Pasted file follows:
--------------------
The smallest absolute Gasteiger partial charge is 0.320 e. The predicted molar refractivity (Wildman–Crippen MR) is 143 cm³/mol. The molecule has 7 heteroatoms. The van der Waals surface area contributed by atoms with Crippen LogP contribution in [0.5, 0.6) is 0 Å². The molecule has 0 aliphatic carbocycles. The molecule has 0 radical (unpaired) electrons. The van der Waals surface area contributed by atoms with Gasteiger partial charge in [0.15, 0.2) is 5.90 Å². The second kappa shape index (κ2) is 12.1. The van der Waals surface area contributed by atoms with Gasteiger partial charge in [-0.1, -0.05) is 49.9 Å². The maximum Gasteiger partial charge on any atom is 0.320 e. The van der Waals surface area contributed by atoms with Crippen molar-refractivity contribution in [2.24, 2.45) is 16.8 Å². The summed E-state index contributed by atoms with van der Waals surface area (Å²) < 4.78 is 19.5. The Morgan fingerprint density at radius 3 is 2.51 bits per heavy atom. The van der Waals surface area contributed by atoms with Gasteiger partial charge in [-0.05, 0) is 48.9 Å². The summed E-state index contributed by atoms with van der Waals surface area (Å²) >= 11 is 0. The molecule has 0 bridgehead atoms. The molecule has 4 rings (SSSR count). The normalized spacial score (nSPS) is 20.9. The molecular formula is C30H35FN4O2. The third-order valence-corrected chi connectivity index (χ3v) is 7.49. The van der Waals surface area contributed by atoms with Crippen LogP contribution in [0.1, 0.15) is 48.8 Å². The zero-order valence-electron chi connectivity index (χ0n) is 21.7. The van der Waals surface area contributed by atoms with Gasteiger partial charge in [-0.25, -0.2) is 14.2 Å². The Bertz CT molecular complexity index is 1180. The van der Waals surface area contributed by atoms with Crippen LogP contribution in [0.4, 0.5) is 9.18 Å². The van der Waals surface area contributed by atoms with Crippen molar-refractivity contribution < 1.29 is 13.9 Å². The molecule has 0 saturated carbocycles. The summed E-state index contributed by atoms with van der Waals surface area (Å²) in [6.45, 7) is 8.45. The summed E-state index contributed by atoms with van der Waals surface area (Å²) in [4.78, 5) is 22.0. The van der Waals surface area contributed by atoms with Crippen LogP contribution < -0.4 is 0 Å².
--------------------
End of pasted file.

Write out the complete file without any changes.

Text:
The smallest absolute Gasteiger partial charge is 0.320 e. The predicted molar refractivity (Wildman–Crippen MR) is 143 cm³/mol. The molecule has 7 heteroatoms. The van der Waals surface area contributed by atoms with Crippen LogP contribution in [0.5, 0.6) is 0 Å². The molecule has 0 aliphatic carbocycles. The molecule has 0 radical (unpaired) electrons. The van der Waals surface area contributed by atoms with Gasteiger partial charge in [0.15, 0.2) is 5.90 Å². The second kappa shape index (κ2) is 12.1. The van der Waals surface area contributed by atoms with Gasteiger partial charge in [-0.1, -0.05) is 49.9 Å². The maximum Gasteiger partial charge on any atom is 0.320 e. The van der Waals surface area contributed by atoms with Crippen molar-refractivity contribution in [2.24, 2.45) is 16.8 Å². The summed E-state index contributed by atoms with van der Waals surface area (Å²) < 4.78 is 19.5. The Morgan fingerprint density at radius 3 is 2.51 bits per heavy atom. The van der Waals surface area contributed by atoms with Gasteiger partial charge in [-0.05, 0) is 48.9 Å². The summed E-state index contributed by atoms with van der Waals surface area (Å²) >= 11 is 0. The molecule has 0 bridgehead atoms. The molecule has 4 rings (SSSR count). The normalized spacial score (nSPS) is 20.9. The molecular formula is C30H35FN4O2. The third-order valence-corrected chi connectivity index (χ3v) is 7.49. The van der Waals surface area contributed by atoms with Crippen LogP contribution in [0.1, 0.15) is 48.8 Å². The zero-order valence-electron chi connectivity index (χ0n) is 21.7. The van der Waals surface area contributed by atoms with Gasteiger partial charge in [-0.25, -0.2) is 14.2 Å². The Bertz CT molecular complexity index is 1180. The van der Waals surface area contributed by atoms with Crippen LogP contribution in [0.4, 0.5) is 9.18 Å². The van der Waals surface area contributed by atoms with Crippen molar-refractivity contribution < 1.29 is 13.9 Å². The molecule has 0 saturated carbocycles. The summed E-state index contributed by atoms with van der Waals surface area (Å²) in [6.45, 7) is 8.45. The summed E-state index contributed by atoms with van der Waals surface area (Å²) in [4.78, 5) is 22.0. The van der Waals surface area contributed by atoms with Crippen LogP contribution < -0.4 is 0 Å².